author = "Iaffaioli, {R. V.} and F. Caponigro and G. Facchini and A. Tortoriello and G. Panelli and P. Muto and G. Ferrante",
year = "1994",
doi = "10.1007/BF03257412",
language = "English",
volume = "7",
pages = "209--214",
journal = "Clinical Drug Investigation",
issn = "1173-2563",
publisher = "Adis Press",
number = "4",

}

TY - JOUR

T1 - Immunological and Clinical Effects of Thymostimulin in Patients with Locally Advanced Non-Small-Cell Lung Cancer Treated with Combined Chemoradiotherapy

AU - Iaffaioli, R. V.

AU - Caponigro, F.

AU - Facchini, G.

AU - Tortoriello, A.

AU - Panelli, G.

AU - Muto, P.

AU - Ferrante, G.

PY - 1994

Y1 - 1994

N2 - We investigated the effects of thymostimulin (TST) vs placebo administration in a randomised trial performed in patients with locally advanced non-small-cell lung cancer treated with a combined modality programme that included hyperfractionated split-course thoracic radiation therapy plus chemotherapy. Grade 3 to 4 neutropenia, severe anaemia, treatment delays due to myelosuppression, and overall infectious event rate were all less frequent in TST-treated patients, but none of these differences reached statistical significance. However, the fungine infection rate was significantly lower in the TST group, and natural killer (NK) cell activity was significantly increased in TST-treated patients. TST is believed to work mainly as a complex immunomodulator, which acts through stimulation of T cell maturation, T cell-mediated cytotoxicity, lymphokine production by T cells, regulation of lymphoid cell functions, modulation of NK cell activity and, possibly, restoration of depressed monocyte and dendritic cell function. Our study confirms that TST is capable of improving the tolerance to antitumour treatment, and thus improving the outcome of therapy.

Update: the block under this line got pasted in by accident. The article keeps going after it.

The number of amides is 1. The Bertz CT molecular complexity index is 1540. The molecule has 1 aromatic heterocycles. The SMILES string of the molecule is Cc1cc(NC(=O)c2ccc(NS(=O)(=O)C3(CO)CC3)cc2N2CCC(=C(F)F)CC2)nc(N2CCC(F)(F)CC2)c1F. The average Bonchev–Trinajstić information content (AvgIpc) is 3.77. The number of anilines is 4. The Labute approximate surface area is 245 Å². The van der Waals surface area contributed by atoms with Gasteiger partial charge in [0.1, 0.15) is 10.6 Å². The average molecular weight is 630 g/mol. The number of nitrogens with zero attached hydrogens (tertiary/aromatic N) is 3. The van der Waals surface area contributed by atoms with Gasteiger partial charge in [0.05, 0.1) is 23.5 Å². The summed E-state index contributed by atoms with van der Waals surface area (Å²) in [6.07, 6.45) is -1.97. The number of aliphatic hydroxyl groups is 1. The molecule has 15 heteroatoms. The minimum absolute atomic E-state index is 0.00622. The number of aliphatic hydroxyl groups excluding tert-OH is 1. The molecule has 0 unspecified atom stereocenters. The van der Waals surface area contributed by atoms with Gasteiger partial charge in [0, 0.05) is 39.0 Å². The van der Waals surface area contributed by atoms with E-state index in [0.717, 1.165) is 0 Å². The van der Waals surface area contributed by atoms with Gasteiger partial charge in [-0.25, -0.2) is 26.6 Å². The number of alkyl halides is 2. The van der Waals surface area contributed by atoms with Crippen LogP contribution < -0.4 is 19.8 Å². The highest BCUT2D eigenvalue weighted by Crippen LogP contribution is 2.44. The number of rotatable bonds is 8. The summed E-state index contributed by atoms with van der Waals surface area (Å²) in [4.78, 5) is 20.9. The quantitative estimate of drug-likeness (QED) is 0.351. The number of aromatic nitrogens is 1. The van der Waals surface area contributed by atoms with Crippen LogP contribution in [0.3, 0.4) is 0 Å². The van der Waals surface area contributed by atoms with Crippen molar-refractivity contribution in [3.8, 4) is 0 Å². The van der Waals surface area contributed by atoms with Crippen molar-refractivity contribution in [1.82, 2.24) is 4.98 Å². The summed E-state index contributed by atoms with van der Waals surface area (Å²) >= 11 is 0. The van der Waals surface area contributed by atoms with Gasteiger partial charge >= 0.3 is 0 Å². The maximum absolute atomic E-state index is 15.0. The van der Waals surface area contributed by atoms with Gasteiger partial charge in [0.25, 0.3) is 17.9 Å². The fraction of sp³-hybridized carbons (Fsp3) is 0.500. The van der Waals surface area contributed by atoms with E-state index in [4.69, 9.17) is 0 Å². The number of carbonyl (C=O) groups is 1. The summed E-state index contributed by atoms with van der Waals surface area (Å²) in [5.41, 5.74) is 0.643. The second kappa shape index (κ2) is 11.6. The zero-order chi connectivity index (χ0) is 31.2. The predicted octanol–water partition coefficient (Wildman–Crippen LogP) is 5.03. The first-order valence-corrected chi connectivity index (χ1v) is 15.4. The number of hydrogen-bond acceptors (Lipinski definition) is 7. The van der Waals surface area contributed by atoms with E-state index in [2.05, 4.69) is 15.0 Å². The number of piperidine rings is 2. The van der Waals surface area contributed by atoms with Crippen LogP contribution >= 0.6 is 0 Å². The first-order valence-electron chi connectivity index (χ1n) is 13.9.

AB - We investigated the effects of thymostimulin (TST) vs placebo administration in a randomised trial performed in patients with locally advanced non-small-cell lung cancer treated with a combined modality programme that included hyperfractionated split-course thoracic radiation therapy plus chemotherapy. Grade 3 to 4 neutropenia, severe anaemia, treatment delays due to myelosuppression, and overall infectious event rate were all less frequent in TST-treated patients, but none of these differences reached statistical significance. However, the fungine infection rate was significantly lower in the TST group, and natural killer (NK) cell activity was significantly increased in TST-treated patients. TST is believed to work mainly as a complex immunomodulator, which acts through stimulation of T cell maturation, T cell-mediated cytotoxicity, lymphokine production by T cells, regulation of lymphoid cell functions, modulation of NK cell activity and, possibly, restoration of depressed monocyte and dendritic cell function. Our study confirms that TST is capable of improving the tolerance to antitumour treatment, and thus improving the outcome of therapy.

UR - http://www.scopus.com/inward/record.url?scp=0028226277&partnerID=8YFLogxK

UR - http://www.scopus.com/inward/citedby.url?scp=0028226277&partnerID=8YFLogxK

U2 - 10.1007/BF03257412

DO - 10.1007/BF03257412

M3 - Article

VL - 7

SP - 209

EP - 214

JO - Clinical Drug Investigation

JF - Clinical Drug Investigation

SN - 1173-2563

IS - 4

ER -